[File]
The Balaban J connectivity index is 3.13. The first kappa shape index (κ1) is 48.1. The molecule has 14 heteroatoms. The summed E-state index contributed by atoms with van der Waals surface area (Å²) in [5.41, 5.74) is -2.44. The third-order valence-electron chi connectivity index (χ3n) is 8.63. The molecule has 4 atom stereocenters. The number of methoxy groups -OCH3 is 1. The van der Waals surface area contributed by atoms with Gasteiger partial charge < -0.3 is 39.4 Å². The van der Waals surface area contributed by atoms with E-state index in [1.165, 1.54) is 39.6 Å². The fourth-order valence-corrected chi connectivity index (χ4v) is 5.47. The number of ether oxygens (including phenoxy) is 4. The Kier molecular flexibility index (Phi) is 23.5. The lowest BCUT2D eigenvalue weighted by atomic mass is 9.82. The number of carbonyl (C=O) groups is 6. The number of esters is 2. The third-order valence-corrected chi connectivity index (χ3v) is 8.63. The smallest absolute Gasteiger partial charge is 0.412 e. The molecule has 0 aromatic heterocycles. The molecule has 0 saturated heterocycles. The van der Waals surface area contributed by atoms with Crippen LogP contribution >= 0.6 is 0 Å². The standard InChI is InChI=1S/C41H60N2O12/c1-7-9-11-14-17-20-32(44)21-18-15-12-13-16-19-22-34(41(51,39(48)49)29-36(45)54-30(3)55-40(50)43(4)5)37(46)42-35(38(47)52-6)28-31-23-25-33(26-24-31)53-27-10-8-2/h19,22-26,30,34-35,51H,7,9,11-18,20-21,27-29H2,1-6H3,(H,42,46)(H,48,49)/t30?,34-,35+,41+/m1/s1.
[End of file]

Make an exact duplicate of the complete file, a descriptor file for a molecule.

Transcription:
The Balaban J connectivity index is 3.13. The first kappa shape index (κ1) is 48.1. The molecule has 14 heteroatoms. The summed E-state index contributed by atoms with van der Waals surface area (Å²) in [5.41, 5.74) is -2.44. The third-order valence-electron chi connectivity index (χ3n) is 8.63. The molecule has 4 atom stereocenters. The number of methoxy groups -OCH3 is 1. The van der Waals surface area contributed by atoms with Gasteiger partial charge < -0.3 is 39.4 Å². The van der Waals surface area contributed by atoms with E-state index in [1.165, 1.54) is 39.6 Å². The fourth-order valence-corrected chi connectivity index (χ4v) is 5.47. The number of ether oxygens (including phenoxy) is 4. The Kier molecular flexibility index (Phi) is 23.5. The lowest BCUT2D eigenvalue weighted by atomic mass is 9.82. The number of carbonyl (C=O) groups is 6. The number of esters is 2. The third-order valence-corrected chi connectivity index (χ3v) is 8.63. The smallest absolute Gasteiger partial charge is 0.412 e. The molecule has 0 aromatic heterocycles. The molecule has 0 saturated heterocycles. The van der Waals surface area contributed by atoms with Crippen LogP contribution >= 0.6 is 0 Å². The standard InChI is InChI=1S/C41H60N2O12/c1-7-9-11-14-17-20-32(44)21-18-15-12-13-16-19-22-34(41(51,39(48)49)29-36(45)54-30(3)55-40(50)43(4)5)37(46)42-35(38(47)52-6)28-31-23-25-33(26-24-31)53-27-10-8-2/h19,22-26,30,34-35,51H,7,9,11-18,20-21,27-29H2,1-6H3,(H,42,46)(H,48,49)/t30?,34-,35+,41+/m1/s1.